Covid-19 & The Wedding Industry

Gone were the days when rain or a natural calamity were the only unanticipated concerns of the couple while planning their wedding. Now, the wedding stress has taken a new form and it’s called ‘COVID-19!’ The ‘destination’ in Destination Wedding is becoming a cause of concern as the outbreak shows no signs of stopping anytime soon. Worldwide, more than 129,000 people have been infected, and more than 4,000 have died. Because of the fast-spreading nature of this illness, quarantines have been issued in several countries in an effort to slow the spread.

The wedding industry is facing disruptions amid the new coronavirus pandemic, as it’s impacting destination and cruise ship weddings, dress and decoration deliveries, and guests are forced to cancel last minute.

A wedding might be a day’s event, but wedding planning is surely not! From catering to hospitality to venues to photography to flights, and hotels, there are a lot of industries relying on having successful wedding seasons for survival. It takes a toll on the couple and their family, both emotionally and financially. In the end, couples turn to their wedding insurance, but it is unlikely that it will cover the canceled or postponed event due to novel coronavirus.

 

Shortage Of Wedding Dress

 

 

Because of the coronavirus outbreak, there could be a shortage of wedding dresses. The American Bridal and Prom Industry Association said 80 percent of the world’s western-style gowns are produced in China, and many factories there had to temporarily shut down because of the virus. Not only could there be a shortage, but the unexpected production delay could slow down the process for customized dresses, leaving some sellers unable to deliver customers’ orders on time. Many bridal retailers in the UK import their dresses from China, where the outbreak is said to have started and where many factories have been forced to close.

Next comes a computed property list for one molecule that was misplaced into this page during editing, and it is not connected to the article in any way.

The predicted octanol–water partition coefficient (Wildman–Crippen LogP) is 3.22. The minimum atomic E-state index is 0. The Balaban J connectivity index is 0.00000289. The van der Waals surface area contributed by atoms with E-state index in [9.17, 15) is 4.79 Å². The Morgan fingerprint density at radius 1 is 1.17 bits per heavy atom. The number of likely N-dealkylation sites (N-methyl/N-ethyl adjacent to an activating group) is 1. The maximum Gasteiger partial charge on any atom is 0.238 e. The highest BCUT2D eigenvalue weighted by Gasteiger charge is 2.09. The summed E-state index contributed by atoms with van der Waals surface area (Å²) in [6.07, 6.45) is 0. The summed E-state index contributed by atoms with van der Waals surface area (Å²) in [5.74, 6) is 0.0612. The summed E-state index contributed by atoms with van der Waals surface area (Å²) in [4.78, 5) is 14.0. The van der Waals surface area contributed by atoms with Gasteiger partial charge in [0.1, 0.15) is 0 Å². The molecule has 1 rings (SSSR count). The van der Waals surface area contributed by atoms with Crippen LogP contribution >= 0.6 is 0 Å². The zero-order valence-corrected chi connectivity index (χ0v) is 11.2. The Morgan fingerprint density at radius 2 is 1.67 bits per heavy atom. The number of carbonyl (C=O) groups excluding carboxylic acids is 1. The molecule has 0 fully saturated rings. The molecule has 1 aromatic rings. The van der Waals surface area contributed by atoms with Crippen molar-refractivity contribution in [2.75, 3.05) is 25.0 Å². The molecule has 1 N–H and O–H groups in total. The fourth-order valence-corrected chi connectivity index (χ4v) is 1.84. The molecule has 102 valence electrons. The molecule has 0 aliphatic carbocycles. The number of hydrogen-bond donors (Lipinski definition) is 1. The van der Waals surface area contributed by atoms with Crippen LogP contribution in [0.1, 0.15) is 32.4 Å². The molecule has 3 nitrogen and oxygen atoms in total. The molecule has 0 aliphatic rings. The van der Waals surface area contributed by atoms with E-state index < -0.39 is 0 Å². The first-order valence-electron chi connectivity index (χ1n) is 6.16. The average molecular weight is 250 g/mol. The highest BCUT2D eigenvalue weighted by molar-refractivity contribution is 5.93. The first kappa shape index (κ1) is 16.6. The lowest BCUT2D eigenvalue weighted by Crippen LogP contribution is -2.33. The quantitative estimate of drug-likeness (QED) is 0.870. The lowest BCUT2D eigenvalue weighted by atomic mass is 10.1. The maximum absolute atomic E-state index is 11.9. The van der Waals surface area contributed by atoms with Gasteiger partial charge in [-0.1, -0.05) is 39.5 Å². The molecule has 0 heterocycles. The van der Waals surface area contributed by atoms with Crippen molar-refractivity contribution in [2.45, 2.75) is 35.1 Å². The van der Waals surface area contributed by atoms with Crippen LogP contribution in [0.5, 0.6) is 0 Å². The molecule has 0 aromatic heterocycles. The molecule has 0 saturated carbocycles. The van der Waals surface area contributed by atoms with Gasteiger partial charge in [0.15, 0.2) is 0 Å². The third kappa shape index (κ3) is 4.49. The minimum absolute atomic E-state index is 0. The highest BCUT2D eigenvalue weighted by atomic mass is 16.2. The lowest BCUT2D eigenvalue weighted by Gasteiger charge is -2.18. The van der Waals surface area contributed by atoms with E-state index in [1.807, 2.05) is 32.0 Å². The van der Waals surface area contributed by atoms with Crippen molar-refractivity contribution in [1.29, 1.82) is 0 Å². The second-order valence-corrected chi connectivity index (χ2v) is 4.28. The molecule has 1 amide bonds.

What Should You Do?

 

Planners & Suppliers: Prioritize your clients’ interests. Approach your clients before they do and inform them about the scenarios of the destination, how critical the location is, what are the risks, etc. Talk about deposits made, and help the clients as much as you can. Offering them local options instead of moving the wedding can be a Plan B. If your client wants to postpone the wedding, guide them by giving safer options and help them to imagine how their day would look like. Technology can come handy in such turbulent times. Many social media apps have a ‘Live’ feature to connect the guests who can’t travel due to travel bans. Create a wedding hashtag and ask guests to upload pictures and videos throughout the day and have absent guests follow the action.

 

 

Couples: Ideally, there are two choices! Continue with the initial plan or postpone the wedding. Do your research and talk to your airline and travel agent. Keep in mind that many countries have enabled quarantine rules for those who have recently traveled. If you have a destination wedding planned in the next 6 months, it’s advisable to talk to your planner about the next steps and check guidance from relevant authorities, including the CDC and World Health Organization (WHO). Look out for places that are more affected. If you are planning to move your wedding, have a look at your contract. Talk about the deposits. In some cases, you will get a refund, but be prepared to not receive anything as most of the planners depend upon small suppliers and have a thin margin.

 

Conclusion

 

 

We know a wedding is the dream day for many of us. Keep in mind, the coronavirus situation is changing, and fast. It’s also unpredictable. Above all, the safety of your to-be spouse, family, guests, and suppliers matters the most. So, do the risk assessment, communicate with your planner and make a rational choice based on the conditions of your wedding. Most importantly, don’t panic, encourage your loved ones to be strong, and remember this Persian quote, “This too shall pass.”

 

 

 

All Images Credit: @twenty20